The first Sunday in November always brings the renowned London to Brighton Veteran Car Run. It is the world’s oldest motoring event which has run continuously. A widely held belief is that the event celebrates the abolition of the legal requirement for someone with a red flag to walk in front of a motorised vehicle. In fact, the run marks the day when the maximum permitted speed rose from 4 to 12 mph. The need for a man with the flag having been abolished some years earlier in 1878. Nevertheless, the start of the 1896 run did see the symbolic burning of a red flag.
November is not an ideal time of the year to drive over 50 miles in vintage cars. Many are open to the elements and they break down. A lot. Making repairs with cold hands, especially if it is raining, cannot be much fun. If only the parliamentarians of yore had had the good sense to pass their reforming Act during the summer. Only cars manufactured before 1905 are eligible to participate. It makes for an unusual spectacle, seeing the old timers taking to the road. It helps that the organisers encourage participants to wear period attire, although many don’t.
The route passes close to my home and I try to photograph the event whenever possible. It is worth mentioning the equipment I used, as I suspect it had a bearing on the results I obtained. The camera was my Canon 7D Mk 1, set to wide area continuous autofocus. It was actually the lens, though, which probably made the difference. Being a white Canon 70-200 f/4 , it seems to have attracted the attention of many of the participants. Maybe I looked professional and stood out from the other people around. In many of the shots, there is a strong engagement as the drivers and their pasengers are looking directly at the camera.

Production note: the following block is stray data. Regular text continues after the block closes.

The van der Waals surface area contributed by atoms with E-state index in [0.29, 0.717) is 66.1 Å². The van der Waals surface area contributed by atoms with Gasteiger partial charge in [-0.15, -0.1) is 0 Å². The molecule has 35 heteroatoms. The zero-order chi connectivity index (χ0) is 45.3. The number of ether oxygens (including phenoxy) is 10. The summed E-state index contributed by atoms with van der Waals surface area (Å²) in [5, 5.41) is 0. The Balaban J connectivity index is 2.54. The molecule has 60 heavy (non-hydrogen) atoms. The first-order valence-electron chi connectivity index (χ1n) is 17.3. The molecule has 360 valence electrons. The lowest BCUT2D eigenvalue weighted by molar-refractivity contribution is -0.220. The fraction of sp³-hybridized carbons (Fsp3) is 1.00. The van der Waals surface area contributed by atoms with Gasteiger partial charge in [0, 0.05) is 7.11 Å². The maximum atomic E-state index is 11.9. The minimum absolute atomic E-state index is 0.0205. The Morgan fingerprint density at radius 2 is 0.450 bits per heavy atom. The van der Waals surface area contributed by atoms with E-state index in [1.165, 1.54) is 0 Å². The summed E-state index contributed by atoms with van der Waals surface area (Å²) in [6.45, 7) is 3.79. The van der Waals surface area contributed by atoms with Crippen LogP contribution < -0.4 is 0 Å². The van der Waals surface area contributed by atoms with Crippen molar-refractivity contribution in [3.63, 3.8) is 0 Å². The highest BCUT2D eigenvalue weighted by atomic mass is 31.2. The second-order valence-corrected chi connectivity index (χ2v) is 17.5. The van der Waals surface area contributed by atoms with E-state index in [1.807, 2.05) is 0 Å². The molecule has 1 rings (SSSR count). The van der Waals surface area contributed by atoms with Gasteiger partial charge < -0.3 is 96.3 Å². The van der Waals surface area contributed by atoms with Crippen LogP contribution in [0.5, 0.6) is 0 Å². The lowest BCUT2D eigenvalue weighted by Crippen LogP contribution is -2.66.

Photography was not always easy. The local authority has decreed that no lamppost, and there are quite a few of them, is complete without at least one sign. They are meant to be seen, of course, hence are not discrete. Coupled with that, someone had parked a white van in the bus lane opposite and I needed to avoid that as well. Eventually I settled on shooting the lens more or less at its maximum focal length and the aperture set to f/5.6. I found that if knelt on one knee, it was easier to control what appeared in the background. I still found myself having to remove quite a few of those wretched signs during post processing, though.
What follows is my record of the day. I was less interested in the cars and concentrated more on the participants. I wanted to depict them having fun on their grand day out.